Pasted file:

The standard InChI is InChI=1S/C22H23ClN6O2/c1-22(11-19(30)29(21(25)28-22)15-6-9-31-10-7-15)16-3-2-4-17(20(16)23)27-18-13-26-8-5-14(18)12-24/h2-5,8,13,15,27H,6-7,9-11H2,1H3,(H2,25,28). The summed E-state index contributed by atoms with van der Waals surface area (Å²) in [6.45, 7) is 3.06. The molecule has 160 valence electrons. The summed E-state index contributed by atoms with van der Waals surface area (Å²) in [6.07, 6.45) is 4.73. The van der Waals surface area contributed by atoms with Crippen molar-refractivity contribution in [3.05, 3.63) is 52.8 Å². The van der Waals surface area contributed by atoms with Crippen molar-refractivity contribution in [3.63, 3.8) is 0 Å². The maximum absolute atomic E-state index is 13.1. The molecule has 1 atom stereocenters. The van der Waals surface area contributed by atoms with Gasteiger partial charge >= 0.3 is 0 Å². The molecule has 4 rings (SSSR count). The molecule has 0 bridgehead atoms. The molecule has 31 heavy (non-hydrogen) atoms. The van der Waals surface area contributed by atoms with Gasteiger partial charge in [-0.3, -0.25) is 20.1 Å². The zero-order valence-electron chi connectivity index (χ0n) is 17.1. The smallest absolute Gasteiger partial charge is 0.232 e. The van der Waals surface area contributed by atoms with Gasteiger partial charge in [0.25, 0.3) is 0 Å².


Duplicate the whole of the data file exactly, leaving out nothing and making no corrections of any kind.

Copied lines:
The standard InChI is InChI=1S/C22H23ClN6O2/c1-22(11-19(30)29(21(25)28-22)15-6-9-31-10-7-15)16-3-2-4-17(20(16)23)27-18-13-26-8-5-14(18)12-24/h2-5,8,13,15,27H,6-7,9-11H2,1H3,(H2,25,28). The summed E-state index contributed by atoms with van der Waals surface area (Å²) in [6.45, 7) is 3.06. The molecule has 160 valence electrons. The summed E-state index contributed by atoms with van der Waals surface area (Å²) in [6.07, 6.45) is 4.73. The van der Waals surface area contributed by atoms with Crippen molar-refractivity contribution in [3.05, 3.63) is 52.8 Å². The van der Waals surface area contributed by atoms with Crippen molar-refractivity contribution in [3.63, 3.8) is 0 Å². The maximum absolute atomic E-state index is 13.1. The molecule has 1 atom stereocenters. The van der Waals surface area contributed by atoms with Gasteiger partial charge >= 0.3 is 0 Å². The molecule has 4 rings (SSSR count). The molecule has 0 bridgehead atoms. The molecule has 31 heavy (non-hydrogen) atoms. The van der Waals surface area contributed by atoms with Gasteiger partial charge in [-0.3, -0.25) is 20.1 Å². The zero-order valence-electron chi connectivity index (χ0n) is 17.1. The smallest absolute Gasteiger partial charge is 0.232 e. The van der Waals surface area contributed by atoms with Gasteiger partial charge in [0.25, 0.3) is 0 Å².